I read about everyone moving to Toronto or Vancouver. Is anyone planning to move to Ottawa or Montreal or know anyone that did? What are the pros and cons in moving to Ottawa or Montreal as a Software Engineer?
Hi th1ru, I live in Montreal and am very experienced with multiple people being transferred here by their multi-national employers.
Montreal has significant advantages to offer over Vancouver or Toronto including considerably less expensive housing, a great public education system and a booming IT industry in general, but with particular emphasis on the AI, Gaming and SFX sectors.
The cons mostly relate to the fact that your children, if you plan to be here long term. will need to study in French rather than English, or attend private schools unless the child has at least one parent who was educated, in grade school, in English, in Canada. If you are transferred here by an employer under a work permit valid for up to five years the French schooling requirement is waived. Generally though, this is a very safe, enjoyable and rewarding place to live with possibly the lowest cost of living of any major Canadian city, great government health care and a vibrant and entertaining street life.
@hslawd Thanks. I don’t know any French though I certainly will if I move there. How difficult is it to conduct day to day activities with respect to dealing with the government (say getting a driver’s license, getting the health card) or visiting restaurants or shops or hospitals with no French? Do you see English speakers with no French struggling or managing fine during the first year? Is Montreal as bilingual as they say even outside the tourist areas?
Montreal is a bilingual city (Despite the fact that the Quebec government will never say that openly.) and you can function easily in the English language on a day-to-day basis, but of course you should learn at least basic French if you live here … and why wouldn’t you. Government services to individuals (As opposed to services to business, which are only in French.) are conducted in French or English as you wish. Your drivers’ license, health care card and SIN number are all processed in either language. Most restaurant staff are bilingual, there’s a public English language school system and there is an English speaking hospital network.
The working language in international business generally and in the IT sector in particular, is generally English.
I’m a big fan of Montreal we drive down there from Toronto multiple times in a year. The Mt. Royal neighbourhood is my favourite and the hike up that hill is so magical. Also love the food, cafes and parks in that city. Also lots of great Indian food. Hindu Thali on St. Denis is so great. It’s a very friendly and accepting city the people are very nice and we get everywhere without a word of French. Honestly it does not feel like any place in North America all of Qubec has such a European vibe. My biggest gripe might be all the construction across the city.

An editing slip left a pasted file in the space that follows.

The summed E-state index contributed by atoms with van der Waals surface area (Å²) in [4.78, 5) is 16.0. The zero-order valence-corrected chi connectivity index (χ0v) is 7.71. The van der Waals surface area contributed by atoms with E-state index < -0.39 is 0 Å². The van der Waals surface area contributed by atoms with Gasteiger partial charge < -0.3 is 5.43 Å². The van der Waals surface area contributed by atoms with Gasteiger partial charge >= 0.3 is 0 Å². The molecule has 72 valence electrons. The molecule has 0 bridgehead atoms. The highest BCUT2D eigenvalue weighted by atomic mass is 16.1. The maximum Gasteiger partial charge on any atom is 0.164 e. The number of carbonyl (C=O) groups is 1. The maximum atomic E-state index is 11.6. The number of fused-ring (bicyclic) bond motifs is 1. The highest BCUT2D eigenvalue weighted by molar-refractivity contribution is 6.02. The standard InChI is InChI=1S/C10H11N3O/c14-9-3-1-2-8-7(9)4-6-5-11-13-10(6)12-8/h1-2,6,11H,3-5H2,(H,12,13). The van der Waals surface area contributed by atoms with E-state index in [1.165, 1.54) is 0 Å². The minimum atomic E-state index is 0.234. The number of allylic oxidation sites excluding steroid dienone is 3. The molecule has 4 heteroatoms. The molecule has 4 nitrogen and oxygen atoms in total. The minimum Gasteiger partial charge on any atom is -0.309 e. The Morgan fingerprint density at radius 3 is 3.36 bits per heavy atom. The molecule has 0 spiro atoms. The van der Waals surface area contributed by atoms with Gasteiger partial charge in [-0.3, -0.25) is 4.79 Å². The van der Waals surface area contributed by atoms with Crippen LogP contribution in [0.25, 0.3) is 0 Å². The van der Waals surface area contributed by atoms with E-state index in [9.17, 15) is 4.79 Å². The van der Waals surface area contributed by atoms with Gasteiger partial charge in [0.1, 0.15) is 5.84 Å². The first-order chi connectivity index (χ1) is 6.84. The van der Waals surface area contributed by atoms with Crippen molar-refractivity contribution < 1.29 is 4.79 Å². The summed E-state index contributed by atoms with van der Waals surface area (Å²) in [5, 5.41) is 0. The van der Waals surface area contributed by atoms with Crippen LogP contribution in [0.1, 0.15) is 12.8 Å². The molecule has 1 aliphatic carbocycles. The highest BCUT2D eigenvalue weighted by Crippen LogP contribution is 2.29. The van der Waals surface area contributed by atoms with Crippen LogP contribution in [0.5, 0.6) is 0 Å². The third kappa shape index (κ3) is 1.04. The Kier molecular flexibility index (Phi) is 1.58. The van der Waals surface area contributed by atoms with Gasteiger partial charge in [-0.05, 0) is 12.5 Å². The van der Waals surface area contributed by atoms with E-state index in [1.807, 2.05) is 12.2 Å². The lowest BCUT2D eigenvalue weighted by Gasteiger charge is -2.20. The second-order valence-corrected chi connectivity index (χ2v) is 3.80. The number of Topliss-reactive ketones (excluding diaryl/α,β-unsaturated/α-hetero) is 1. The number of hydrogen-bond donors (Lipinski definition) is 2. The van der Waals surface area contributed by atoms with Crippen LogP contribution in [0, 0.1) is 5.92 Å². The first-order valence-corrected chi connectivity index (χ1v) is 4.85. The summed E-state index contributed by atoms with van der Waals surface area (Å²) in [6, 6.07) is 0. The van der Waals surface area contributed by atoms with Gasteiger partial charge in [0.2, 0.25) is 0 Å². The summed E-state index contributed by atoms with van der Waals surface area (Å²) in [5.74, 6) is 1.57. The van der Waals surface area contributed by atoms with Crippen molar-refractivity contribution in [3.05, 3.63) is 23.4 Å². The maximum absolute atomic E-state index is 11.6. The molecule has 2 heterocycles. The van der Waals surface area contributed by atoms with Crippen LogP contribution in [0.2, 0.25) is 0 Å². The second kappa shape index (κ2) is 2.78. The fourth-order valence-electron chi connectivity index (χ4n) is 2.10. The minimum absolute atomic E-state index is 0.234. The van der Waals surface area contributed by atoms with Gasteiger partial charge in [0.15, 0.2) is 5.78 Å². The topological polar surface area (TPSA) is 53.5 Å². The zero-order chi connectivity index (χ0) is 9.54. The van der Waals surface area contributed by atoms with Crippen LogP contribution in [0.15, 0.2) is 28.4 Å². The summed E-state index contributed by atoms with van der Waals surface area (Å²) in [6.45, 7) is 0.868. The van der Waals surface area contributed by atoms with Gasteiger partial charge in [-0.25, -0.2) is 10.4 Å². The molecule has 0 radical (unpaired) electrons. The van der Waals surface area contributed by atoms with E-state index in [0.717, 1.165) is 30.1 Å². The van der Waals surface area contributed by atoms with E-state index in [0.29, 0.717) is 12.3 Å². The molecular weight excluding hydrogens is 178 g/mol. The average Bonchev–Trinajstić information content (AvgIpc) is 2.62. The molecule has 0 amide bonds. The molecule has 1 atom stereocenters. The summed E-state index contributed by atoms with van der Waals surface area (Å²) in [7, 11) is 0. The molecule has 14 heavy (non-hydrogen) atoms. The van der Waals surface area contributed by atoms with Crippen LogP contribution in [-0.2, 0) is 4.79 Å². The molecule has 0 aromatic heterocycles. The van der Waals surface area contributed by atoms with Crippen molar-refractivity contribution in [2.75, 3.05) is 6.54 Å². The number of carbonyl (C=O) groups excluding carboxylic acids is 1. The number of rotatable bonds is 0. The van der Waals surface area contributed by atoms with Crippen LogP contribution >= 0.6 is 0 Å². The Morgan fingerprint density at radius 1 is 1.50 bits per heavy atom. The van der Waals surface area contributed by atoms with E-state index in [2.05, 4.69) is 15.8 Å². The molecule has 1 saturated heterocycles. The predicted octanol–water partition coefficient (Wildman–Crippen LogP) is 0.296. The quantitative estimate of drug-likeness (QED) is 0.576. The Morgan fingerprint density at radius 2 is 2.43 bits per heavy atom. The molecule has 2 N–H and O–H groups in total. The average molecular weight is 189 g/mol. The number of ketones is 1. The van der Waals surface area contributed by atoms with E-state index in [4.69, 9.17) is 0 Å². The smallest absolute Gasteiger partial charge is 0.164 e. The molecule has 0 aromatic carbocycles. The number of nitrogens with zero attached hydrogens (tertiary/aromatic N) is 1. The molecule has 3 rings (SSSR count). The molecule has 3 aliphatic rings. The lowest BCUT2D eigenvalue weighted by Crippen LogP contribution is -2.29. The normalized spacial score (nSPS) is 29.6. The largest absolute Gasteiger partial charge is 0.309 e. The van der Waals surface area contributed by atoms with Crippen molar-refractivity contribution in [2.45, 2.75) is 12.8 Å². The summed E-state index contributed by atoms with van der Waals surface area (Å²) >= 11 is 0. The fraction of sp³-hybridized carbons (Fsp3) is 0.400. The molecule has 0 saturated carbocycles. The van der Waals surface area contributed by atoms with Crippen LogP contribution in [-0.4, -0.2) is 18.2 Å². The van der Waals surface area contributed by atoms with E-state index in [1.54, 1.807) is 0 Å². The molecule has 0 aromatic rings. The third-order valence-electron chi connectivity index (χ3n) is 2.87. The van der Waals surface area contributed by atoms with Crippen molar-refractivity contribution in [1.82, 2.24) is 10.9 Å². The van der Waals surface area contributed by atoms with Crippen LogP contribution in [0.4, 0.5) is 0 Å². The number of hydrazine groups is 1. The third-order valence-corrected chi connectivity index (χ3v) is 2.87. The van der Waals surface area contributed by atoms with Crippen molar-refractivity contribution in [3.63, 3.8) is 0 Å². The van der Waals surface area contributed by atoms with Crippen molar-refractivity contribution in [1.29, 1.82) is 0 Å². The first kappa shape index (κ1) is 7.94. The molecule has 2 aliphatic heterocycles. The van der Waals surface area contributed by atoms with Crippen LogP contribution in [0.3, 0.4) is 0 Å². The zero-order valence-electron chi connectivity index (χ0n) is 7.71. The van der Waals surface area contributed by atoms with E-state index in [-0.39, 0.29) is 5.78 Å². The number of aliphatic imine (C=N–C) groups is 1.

Thanks for sharing your experience on Montreal. We received our PR card and are hashing out on places to live when we move from US. We have visited many apartments/homes in Toronto to guage the atmosphere and neighborhoods. Also have visited Montreal briefly. While we have yet to make a decision on what place to move to, Any help from you would be great for the below questions:-
So French is mandatory in all the public schools? The only way to get it waived is based on employer based work visa? Is there no alternative to that based on your experience?
What neighborhoods have good reviews? I have been browsing the pros and cons but any update from you will be helpful.
- Re French education requirement; Quebec regulations re the language of public education are bizarrely complicated. Any outline here regarding the language rules will necessarily be oversimplified … but here’s a brief summary;
Quebec has two public school systems; one French and one English. There is a public Day Care system for 4 and 5 year olds. Grade school is from grade one through grade six. High school runs from grade seven through grade 11, following which children attend college. A child must have attained his/her sixth birthday by September 1st to be enrolled in grade one. Subsequent years follow suit.
If you’re coming on a PR or immigrant basis your children will be obliged to attend a French school from Kindergarten through grade 11, if they attend public school. If the attend a private school however, the regulations do not apply. There are no language restrictions on admission to college or university.
If you’re moving here on a work permit basis, most work permits are limited to three years duration. Occasionally, they may be extended to a maximum of five years. Children of parents who are resident based on a work permit may attend English language public school.
- Re Montreal Neighborhoods; This is a very broad question, but speaking generally, Montrealers are predominantly bilingual however the further east the neighborhood the more predominantly French speaking it will be, the further west the more English. There are more English public schools and more English speaking people, and English organizations generally, in the West Island neighborhoods. (Dorval, Pointe Claire, Beaconsfield, Baie D’Urfé, Kirkland, Dollard des Ormeaux and Pierrefonds. ) Certain of these areas also have large pockets of Indian expatriates and the West Island is predominantly a multi-cultural community.
If you’re considering renting, Montreal apartment/house rents have risen considerably over the past couple of years but are still considerably less expensive than Toronto or Vancouver.
Appreciate the response! Thanks a ton!